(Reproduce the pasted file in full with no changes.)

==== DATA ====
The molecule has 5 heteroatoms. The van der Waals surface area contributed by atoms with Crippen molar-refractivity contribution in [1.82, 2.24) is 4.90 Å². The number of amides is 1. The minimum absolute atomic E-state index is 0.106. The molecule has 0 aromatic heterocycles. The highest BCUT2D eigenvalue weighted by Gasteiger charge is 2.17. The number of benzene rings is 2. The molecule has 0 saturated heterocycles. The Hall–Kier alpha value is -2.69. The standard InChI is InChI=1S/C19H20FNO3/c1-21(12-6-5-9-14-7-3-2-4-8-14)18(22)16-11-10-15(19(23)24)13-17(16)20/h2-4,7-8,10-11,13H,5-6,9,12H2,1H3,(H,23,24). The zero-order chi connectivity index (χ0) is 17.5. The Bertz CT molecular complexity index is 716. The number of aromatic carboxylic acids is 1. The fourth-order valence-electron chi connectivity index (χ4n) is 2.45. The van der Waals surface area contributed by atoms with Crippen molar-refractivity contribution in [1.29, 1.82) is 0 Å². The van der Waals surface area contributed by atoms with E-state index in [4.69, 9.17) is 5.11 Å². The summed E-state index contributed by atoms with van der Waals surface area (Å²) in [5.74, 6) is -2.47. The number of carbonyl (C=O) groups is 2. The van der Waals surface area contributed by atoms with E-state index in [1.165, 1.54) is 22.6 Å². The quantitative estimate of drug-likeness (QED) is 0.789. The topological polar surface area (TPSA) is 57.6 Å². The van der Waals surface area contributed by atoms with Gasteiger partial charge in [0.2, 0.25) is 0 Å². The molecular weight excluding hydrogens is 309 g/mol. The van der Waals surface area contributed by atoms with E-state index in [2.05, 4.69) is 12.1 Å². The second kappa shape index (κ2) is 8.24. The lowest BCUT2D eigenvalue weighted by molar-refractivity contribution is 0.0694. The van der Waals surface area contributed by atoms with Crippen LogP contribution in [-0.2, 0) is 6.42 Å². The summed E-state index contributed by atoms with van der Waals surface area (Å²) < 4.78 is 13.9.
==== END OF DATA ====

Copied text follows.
The molecule has 5 heteroatoms. The van der Waals surface area contributed by atoms with Crippen molar-refractivity contribution in [1.82, 2.24) is 4.90 Å². The number of amides is 1. The minimum absolute atomic E-state index is 0.106. The molecule has 0 aromatic heterocycles. The highest BCUT2D eigenvalue weighted by Gasteiger charge is 2.17. The number of benzene rings is 2. The molecule has 0 saturated heterocycles. The Hall–Kier alpha value is -2.69. The standard InChI is InChI=1S/C19H20FNO3/c1-21(12-6-5-9-14-7-3-2-4-8-14)18(22)16-11-10-15(19(23)24)13-17(16)20/h2-4,7-8,10-11,13H,5-6,9,12H2,1H3,(H,23,24). The zero-order chi connectivity index (χ0) is 17.5. The Bertz CT molecular complexity index is 716. The number of aromatic carboxylic acids is 1. The fourth-order valence-electron chi connectivity index (χ4n) is 2.45. The van der Waals surface area contributed by atoms with Crippen molar-refractivity contribution in [1.29, 1.82) is 0 Å². The van der Waals surface area contributed by atoms with E-state index in [4.69, 9.17) is 5.11 Å². The summed E-state index contributed by atoms with van der Waals surface area (Å²) in [5.74, 6) is -2.47. The number of carbonyl (C=O) groups is 2. The van der Waals surface area contributed by atoms with E-state index in [1.165, 1.54) is 22.6 Å². The quantitative estimate of drug-likeness (QED) is 0.789. The topological polar surface area (TPSA) is 57.6 Å². The van der Waals surface area contributed by atoms with Gasteiger partial charge in [0.2, 0.25) is 0 Å². The molecular weight excluding hydrogens is 309 g/mol. The van der Waals surface area contributed by atoms with E-state index in [2.05, 4.69) is 12.1 Å². The second kappa shape index (κ2) is 8.24. The lowest BCUT2D eigenvalue weighted by molar-refractivity contribution is 0.0694. The van der Waals surface area contributed by atoms with Crippen LogP contribution in [-0.2, 0) is 6.42 Å². The summed E-state index contributed by atoms with van der Waals surface area (Å²) < 4.78 is 13.9.